Tuesday, January 24, 2012

Big In Japan: The Japanese Wolves.

Is there any animal more overrated than wolves? We mean this in the best and worst senses: either wolves are the meanest, nastiest, most powerful nemeses around, or they are sweet, gentle, timid creatures that were as unfairly persecuted as Native Americans. There is no middle ground. Oh, and by the way, Balto lied to us as kids on so many levels. (When we make an entry on wolfdogs, we will cover him more thoroughly.)

Now, to be fair, wolves are among the few animals that humans have attempted to eradicate. Teddy Roosevelt unleashed a mange-carrying parasite among American wolves that quickly spread from one wolf to the rest of the pack. (Among other animals with systematic eradication policies are snakes (many people down South will kill a snake on sight - regardless of species), invasive Australian rabbits, and the Tasmanian Tiger (which we realized was awesome too late.)) "Wolfaboos" will often cite eradication of wolves as evidence for us to love them. We have to admit: Infecting a lot of them with sarcoptic mange was pretty mean. Now we know how important wolves are. Get off our backs about it.

In present-day Japan, wolves are darn near divine. This is largely because both of the wolves Japan had are officially extinct (although the shrines to them likely predate at least one extinction). Calling the wolves ookami (a homophone for "great god") is their way of saying  "we're very sorry."

Did we mention Japan loves homophones?

Unlike the Western Big Bad Wolf, the ōkami is generally a benevolent spirit. If dealt with wisely, it can be an honest, pure creature that protects its new friend from other wolves. Other wolves that encounter stupider humans may become the same man-eating monsters as found in Grimm's fairy tales. People protected by the ōkami will generally leave it an offering of beans and rice. Disclaimer: THE AUTHOR DOES NOT ENDORSE TRYING THIS WITH CORPOREAL WOLVES AND IS NOT RESPONSIBLE FOR ANY LIMBS LOST.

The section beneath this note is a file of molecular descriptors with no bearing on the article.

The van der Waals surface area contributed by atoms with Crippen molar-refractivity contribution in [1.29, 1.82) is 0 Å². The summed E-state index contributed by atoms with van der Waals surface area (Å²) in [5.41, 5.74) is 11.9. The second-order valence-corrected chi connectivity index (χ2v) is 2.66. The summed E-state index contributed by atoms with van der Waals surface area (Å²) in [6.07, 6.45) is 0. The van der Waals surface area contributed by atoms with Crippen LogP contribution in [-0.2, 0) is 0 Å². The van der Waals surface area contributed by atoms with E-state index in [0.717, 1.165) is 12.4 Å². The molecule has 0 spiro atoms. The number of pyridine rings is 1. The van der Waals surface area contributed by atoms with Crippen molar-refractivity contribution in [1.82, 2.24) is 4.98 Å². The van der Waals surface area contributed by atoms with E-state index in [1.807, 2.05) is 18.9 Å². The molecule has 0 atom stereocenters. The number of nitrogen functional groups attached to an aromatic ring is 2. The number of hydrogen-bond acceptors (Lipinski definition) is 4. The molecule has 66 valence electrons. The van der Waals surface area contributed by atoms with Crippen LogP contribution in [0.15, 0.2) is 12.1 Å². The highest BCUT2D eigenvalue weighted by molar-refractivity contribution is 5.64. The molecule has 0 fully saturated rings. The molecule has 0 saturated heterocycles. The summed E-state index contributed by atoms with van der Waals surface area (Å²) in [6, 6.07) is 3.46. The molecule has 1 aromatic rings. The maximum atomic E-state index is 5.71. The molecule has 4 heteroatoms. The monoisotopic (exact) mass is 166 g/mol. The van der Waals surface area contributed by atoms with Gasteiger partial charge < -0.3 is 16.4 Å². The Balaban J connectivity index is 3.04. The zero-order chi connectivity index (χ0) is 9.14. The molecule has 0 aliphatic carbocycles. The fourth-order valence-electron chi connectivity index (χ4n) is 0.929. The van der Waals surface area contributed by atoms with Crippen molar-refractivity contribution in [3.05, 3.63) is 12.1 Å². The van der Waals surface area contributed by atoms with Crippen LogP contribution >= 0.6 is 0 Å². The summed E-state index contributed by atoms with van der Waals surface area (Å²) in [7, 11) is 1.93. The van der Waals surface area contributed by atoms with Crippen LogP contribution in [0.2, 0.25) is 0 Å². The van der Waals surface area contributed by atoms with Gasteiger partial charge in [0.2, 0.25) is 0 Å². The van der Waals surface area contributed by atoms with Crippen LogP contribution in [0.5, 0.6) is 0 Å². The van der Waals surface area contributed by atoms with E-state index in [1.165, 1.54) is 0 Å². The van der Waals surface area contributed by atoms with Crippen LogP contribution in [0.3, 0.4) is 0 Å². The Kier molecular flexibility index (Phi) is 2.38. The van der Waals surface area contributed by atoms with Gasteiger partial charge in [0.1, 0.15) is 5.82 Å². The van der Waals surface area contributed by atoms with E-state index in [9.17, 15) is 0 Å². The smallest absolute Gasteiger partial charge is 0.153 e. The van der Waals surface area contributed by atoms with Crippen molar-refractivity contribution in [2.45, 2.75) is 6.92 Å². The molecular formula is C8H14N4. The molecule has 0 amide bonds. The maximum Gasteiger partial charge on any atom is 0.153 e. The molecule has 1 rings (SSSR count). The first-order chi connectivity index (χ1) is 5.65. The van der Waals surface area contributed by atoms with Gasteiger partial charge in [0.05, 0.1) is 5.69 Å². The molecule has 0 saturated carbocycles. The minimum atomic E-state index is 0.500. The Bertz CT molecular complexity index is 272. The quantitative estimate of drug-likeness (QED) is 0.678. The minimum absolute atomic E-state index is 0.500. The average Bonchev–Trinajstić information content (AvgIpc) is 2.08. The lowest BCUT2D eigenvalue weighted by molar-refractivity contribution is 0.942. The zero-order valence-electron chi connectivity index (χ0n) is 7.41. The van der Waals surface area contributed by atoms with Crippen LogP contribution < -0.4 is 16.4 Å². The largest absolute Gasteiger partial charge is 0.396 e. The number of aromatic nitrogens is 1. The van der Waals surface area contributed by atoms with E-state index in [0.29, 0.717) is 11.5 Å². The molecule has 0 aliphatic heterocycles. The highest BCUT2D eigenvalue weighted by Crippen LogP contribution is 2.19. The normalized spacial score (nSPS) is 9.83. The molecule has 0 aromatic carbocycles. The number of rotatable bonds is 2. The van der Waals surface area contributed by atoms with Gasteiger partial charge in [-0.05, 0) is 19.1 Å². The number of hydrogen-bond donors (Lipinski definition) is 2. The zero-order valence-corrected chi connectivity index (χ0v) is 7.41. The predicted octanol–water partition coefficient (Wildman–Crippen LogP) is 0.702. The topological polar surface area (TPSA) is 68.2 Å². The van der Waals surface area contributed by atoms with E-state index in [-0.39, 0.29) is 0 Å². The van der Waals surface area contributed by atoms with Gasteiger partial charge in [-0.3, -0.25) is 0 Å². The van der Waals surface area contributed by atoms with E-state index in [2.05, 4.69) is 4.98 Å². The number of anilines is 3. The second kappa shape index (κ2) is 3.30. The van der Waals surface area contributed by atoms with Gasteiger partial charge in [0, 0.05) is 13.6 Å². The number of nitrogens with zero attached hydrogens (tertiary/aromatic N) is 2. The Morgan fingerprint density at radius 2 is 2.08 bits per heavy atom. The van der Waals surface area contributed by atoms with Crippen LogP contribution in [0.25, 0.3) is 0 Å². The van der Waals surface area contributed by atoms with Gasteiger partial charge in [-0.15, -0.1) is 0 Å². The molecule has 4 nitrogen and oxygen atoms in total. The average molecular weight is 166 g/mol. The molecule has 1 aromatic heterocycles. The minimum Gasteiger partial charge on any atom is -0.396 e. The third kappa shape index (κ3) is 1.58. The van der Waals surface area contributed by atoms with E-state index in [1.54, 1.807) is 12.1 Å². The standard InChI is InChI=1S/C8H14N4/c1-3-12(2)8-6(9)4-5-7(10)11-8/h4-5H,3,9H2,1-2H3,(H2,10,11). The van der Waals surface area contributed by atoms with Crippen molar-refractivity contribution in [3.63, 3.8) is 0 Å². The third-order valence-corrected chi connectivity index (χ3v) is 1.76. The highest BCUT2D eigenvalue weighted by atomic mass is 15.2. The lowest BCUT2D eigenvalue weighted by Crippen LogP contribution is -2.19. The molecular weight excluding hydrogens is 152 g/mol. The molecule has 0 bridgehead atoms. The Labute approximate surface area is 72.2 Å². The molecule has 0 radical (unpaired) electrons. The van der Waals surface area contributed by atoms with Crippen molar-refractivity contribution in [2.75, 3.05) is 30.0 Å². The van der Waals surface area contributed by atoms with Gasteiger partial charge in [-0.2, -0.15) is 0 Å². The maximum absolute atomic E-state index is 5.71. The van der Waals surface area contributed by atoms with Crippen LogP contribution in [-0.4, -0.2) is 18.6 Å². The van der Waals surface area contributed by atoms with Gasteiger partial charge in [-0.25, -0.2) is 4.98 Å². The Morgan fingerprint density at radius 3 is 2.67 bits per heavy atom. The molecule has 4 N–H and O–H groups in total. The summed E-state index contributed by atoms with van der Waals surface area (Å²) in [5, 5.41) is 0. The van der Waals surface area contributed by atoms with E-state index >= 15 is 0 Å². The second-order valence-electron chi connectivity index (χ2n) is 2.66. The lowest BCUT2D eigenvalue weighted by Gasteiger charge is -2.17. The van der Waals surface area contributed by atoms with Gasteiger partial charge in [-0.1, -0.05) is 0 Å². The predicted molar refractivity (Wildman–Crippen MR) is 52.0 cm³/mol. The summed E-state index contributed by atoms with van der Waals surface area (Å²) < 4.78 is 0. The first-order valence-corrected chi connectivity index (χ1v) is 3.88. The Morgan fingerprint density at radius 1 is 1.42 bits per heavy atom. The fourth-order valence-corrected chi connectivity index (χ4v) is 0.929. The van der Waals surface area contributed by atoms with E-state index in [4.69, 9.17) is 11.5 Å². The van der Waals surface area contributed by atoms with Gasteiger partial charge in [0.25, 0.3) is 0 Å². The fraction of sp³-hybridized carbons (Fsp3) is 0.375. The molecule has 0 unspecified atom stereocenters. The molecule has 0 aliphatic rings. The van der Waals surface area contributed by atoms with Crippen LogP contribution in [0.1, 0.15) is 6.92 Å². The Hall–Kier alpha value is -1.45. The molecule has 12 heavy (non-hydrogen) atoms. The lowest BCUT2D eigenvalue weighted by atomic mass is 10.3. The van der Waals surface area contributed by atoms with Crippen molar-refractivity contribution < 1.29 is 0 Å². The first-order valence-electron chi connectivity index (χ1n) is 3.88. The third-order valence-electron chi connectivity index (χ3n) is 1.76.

We do, however, admit that both of the Japanese wolf subspecies were hunted down like their American counterparts. The reasoning is also similar to the situation in the U.S.: ranchers had issues with the wolves eating their animals. In the Meiji Period, the government officially used chemical warfare against the Hokkaidō Wolf (C.l.hattai), which was already suffering from habitat loss. It was officially declared extinct in the late 1800's.

The other Japanese wolf, the Honshū Wolf (C.l.hodophilax), was a much smaller variety and is considered the Japanese wolf. Hardly a threat to ranchers at a little over a foot high, environmental threats pushed it closer and closer to human habitation. Farmers still shot the mini-wolves if they got too close. Many of them also acquired rabies in 1732. The chibi-wolf was officially declared extinct in 1905. It lives on in spirit, but not in body. In other words, Wolf's Rain already happened.

Not too sure about the human form thing, though. Or the albino chick.

As with the sightings of the Tasmanian Tiger, there exist sightings of Japanese wolves. This entry is not about saving the wolves, however; as long as we aren't eradicating them, they will be just fine. Relax.

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